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uwildmat(3)		  InterNetNews Documentation		   uwildmat(3)

       uwildmat, uwildmat_simple, uwildmat_poison - Perform wildmat matching

	   #include <inn/libinn.h>

	   bool	uwildmat(const char *text, const char *pattern);

	   bool	uwildmat_simple(const char *text, const	char *pattern);

	   enum	uwildmat uwildmat_poison(const char *text, const char *pattern);

       uwildmat	compares text against the wildmat expression pattern,
       returning true if and only if the expression matches the	text.  "@" has
       no special meaning in pattern when passed to uwildmat.  Both text and
       pattern are assumed to be in the	UTF-8 character	encoding, although
       malformed UTF-8 sequences are treated in	a way that attempts to be
       mostly compatible with single-octet character sets like ISO 8859-1.
       (In other words,	if you try to match ISO	8859-1 text with these
       routines	everything should work as expected unless the ISO 8859-1 text
       contains	valid UTF-8 sequences, which thankfully	is somewhat rare.)

       uwildmat_simple is identical to uwildmat	except that neither "!"	 nor
       "," have	any special meaning and	pattern	is always treated as a single
       pattern.	 This function exists solely to	support	legacy interfaces like
       NNTP's XPAT command, and	should be avoided when implementing new

       uwildmat_poison works similarly to uwildmat, except that	"@" as the
       first character of one of the patterns in the expression	(see below)
       "poisons" the match if it matches.  uwildmat_poison returns
       UWILDMAT_MATCH if the expression	matches	the text, UWILDMAT_FAIL	if it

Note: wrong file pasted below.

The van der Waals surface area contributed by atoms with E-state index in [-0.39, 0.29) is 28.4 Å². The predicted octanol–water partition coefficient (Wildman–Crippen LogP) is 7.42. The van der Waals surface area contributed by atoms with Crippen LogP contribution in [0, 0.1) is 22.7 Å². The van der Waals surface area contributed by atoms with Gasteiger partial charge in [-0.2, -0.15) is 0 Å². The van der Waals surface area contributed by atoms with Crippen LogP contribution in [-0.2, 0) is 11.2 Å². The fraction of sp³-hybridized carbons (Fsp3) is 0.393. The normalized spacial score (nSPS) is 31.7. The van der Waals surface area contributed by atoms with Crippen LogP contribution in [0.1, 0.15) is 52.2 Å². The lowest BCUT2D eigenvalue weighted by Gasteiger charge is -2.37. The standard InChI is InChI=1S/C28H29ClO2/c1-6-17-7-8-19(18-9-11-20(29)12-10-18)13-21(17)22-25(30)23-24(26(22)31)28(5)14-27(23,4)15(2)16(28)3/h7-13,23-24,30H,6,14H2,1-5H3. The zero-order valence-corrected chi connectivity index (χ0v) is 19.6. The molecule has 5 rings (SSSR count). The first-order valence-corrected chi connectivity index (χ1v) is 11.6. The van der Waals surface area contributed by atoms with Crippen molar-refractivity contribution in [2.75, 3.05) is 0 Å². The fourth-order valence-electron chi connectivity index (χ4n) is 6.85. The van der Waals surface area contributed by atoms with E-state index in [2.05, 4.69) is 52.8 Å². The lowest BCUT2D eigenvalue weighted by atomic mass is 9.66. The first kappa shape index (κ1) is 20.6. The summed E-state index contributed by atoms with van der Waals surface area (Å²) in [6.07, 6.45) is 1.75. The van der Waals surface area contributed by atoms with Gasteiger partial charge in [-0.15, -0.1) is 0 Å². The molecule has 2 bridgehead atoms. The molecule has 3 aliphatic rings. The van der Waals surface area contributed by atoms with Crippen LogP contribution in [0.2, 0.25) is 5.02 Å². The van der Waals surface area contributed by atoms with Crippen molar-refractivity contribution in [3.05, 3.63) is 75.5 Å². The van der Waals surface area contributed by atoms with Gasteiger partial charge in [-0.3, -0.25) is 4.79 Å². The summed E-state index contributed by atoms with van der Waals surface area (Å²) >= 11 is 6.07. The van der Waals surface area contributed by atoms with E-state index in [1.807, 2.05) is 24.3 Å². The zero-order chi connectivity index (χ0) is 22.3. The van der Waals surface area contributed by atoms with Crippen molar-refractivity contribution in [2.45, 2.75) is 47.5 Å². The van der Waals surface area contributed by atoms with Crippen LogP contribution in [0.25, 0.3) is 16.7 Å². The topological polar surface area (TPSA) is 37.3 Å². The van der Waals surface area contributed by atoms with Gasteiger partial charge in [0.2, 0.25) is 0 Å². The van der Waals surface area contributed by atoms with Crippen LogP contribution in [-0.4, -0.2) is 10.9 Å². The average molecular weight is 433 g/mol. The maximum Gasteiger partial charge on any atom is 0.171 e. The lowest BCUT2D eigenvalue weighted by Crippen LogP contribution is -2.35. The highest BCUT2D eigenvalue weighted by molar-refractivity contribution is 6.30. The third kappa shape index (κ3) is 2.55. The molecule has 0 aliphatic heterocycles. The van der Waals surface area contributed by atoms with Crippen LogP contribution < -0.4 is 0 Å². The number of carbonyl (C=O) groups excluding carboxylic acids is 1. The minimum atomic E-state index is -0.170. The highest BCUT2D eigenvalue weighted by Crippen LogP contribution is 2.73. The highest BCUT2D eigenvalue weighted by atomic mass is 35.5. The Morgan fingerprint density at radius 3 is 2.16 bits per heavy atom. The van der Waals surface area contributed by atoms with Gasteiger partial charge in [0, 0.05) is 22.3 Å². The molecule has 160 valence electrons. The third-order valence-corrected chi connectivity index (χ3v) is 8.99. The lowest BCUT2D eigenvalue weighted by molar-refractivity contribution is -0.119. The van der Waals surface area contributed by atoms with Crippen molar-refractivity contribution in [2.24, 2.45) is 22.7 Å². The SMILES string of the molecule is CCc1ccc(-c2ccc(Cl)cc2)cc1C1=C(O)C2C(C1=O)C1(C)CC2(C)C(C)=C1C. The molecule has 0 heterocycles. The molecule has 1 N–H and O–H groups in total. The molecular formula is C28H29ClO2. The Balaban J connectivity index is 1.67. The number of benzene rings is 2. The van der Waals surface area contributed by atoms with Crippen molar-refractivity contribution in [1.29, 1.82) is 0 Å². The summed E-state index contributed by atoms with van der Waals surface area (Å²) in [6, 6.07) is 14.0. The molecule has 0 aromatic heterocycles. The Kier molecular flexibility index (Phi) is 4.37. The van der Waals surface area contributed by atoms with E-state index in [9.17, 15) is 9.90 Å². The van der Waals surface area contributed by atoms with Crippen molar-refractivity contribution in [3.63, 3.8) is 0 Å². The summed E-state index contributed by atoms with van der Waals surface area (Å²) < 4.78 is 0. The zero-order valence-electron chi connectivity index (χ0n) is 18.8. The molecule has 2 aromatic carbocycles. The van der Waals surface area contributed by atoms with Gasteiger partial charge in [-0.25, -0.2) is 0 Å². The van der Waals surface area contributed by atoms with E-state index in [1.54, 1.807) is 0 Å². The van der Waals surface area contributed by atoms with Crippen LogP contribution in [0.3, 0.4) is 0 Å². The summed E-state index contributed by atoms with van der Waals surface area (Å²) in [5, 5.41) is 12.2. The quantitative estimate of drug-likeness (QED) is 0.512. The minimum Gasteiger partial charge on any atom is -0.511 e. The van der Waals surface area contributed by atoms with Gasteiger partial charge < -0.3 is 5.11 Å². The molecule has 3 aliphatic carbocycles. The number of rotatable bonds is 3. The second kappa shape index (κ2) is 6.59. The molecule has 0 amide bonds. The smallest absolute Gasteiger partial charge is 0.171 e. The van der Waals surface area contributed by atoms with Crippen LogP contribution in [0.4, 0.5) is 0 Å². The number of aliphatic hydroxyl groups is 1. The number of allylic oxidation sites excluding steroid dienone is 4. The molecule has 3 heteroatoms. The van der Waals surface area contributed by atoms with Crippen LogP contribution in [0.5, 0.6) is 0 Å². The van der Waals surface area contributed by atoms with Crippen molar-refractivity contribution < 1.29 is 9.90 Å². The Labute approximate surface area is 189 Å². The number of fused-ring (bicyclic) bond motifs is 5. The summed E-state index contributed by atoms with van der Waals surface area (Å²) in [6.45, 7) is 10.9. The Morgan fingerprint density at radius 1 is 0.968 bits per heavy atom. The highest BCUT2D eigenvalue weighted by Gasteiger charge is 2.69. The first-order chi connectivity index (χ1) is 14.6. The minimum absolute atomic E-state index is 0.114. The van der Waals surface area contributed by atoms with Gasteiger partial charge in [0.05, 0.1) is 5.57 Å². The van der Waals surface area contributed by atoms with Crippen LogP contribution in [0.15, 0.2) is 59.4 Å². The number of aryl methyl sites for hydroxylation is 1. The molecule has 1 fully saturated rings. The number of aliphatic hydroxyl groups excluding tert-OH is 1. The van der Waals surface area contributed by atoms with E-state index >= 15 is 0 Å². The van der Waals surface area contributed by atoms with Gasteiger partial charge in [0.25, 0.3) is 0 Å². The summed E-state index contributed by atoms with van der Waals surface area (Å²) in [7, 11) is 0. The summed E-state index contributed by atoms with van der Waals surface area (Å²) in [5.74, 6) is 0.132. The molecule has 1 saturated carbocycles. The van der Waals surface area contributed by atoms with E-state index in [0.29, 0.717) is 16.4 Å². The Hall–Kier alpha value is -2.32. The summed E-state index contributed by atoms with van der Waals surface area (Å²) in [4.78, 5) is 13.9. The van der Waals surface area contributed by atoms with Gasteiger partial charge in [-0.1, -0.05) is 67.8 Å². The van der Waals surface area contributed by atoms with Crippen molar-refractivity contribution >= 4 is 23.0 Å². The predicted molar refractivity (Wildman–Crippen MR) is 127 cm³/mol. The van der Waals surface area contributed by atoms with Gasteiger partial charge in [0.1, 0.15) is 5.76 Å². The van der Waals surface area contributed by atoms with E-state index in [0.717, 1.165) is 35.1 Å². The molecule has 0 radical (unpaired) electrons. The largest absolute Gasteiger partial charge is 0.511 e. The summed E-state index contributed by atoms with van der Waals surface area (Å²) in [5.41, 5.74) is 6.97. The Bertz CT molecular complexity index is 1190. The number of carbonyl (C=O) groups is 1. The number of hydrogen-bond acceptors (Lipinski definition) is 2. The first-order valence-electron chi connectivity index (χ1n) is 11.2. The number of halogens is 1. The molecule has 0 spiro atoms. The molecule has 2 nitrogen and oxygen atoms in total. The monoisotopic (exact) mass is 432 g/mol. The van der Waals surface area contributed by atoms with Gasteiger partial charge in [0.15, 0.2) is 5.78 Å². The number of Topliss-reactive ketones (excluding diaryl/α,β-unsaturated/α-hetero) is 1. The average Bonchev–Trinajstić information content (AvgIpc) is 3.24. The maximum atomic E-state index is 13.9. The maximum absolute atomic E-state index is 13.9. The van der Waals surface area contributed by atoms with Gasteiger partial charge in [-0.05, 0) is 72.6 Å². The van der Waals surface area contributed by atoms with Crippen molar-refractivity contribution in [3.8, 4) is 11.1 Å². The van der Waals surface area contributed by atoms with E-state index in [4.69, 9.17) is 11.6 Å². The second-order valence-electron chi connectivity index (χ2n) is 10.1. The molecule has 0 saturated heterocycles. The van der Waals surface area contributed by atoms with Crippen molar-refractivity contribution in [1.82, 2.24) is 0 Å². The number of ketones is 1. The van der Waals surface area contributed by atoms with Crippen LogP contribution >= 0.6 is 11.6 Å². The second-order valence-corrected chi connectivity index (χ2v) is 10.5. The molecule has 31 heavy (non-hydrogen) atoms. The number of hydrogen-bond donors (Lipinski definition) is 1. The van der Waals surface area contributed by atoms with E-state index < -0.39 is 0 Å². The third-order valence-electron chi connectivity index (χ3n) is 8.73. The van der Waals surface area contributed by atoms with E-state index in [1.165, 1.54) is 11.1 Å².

doesn't,	and UWILDMAT_POISON if the expression doesn't match because a
       poisoned	pattern	matched	the text.  These enumeration constants are
       defined in the inn/libinn.h header.

       A wildmat expression follows rules similar to those of shell filename
       wildcards but with some additions and changes.  A wildmat expression is
       composed	of one or more wildmat patterns	separated by commas.  Each
       character in the	wildmat	pattern	matches	a literal occurrence of	that
       same character in the text, with	the exception of the following

       ?       Matches any single character (including a single	UTF-8
	       multibyte character, so "?" can match more than one byte).

       *       Matches any sequence of zero or more characters.

       \       Turns off any special meaning of	the following character; the
	       following character will	match itself in	the text.  "\" will
	       escape any character, including another backslash or a comma
	       that otherwise would separate a pattern from the	next pattern
	       in an expression.  Note that "\"	is not special inside a